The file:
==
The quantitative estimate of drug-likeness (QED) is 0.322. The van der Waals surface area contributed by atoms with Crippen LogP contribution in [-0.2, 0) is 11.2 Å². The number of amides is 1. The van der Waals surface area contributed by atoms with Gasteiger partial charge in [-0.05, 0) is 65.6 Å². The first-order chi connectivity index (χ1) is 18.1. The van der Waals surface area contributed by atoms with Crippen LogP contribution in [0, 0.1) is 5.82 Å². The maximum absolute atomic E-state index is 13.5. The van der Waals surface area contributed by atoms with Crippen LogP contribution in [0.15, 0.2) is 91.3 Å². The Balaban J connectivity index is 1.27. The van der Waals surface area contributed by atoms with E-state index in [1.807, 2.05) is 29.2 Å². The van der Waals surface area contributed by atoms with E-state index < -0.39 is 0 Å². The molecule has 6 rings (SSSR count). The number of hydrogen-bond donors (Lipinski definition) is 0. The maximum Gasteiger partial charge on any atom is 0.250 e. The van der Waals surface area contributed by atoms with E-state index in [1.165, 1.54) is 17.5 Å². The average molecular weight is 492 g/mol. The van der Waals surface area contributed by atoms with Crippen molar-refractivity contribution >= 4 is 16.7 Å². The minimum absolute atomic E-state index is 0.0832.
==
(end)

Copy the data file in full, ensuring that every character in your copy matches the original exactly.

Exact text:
The quantitative estimate of drug-likeness (QED) is 0.322. The van der Waals surface area contributed by atoms with Crippen LogP contribution in [-0.2, 0) is 11.2 Å². The number of amides is 1. The van der Waals surface area contributed by atoms with Gasteiger partial charge in [-0.05, 0) is 65.6 Å². The first-order chi connectivity index (χ1) is 18.1. The van der Waals surface area contributed by atoms with Crippen LogP contribution in [0, 0.1) is 5.82 Å². The maximum absolute atomic E-state index is 13.5. The van der Waals surface area contributed by atoms with Crippen LogP contribution in [0.15, 0.2) is 91.3 Å². The Balaban J connectivity index is 1.27. The van der Waals surface area contributed by atoms with E-state index in [1.807, 2.05) is 29.2 Å². The van der Waals surface area contributed by atoms with E-state index < -0.39 is 0 Å². The molecule has 6 rings (SSSR count). The number of hydrogen-bond donors (Lipinski definition) is 0. The maximum Gasteiger partial charge on any atom is 0.250 e. The van der Waals surface area contributed by atoms with E-state index in [1.165, 1.54) is 17.5 Å². The average molecular weight is 492 g/mol. The van der Waals surface area contributed by atoms with Crippen molar-refractivity contribution >= 4 is 16.7 Å². The minimum absolute atomic E-state index is 0.0832.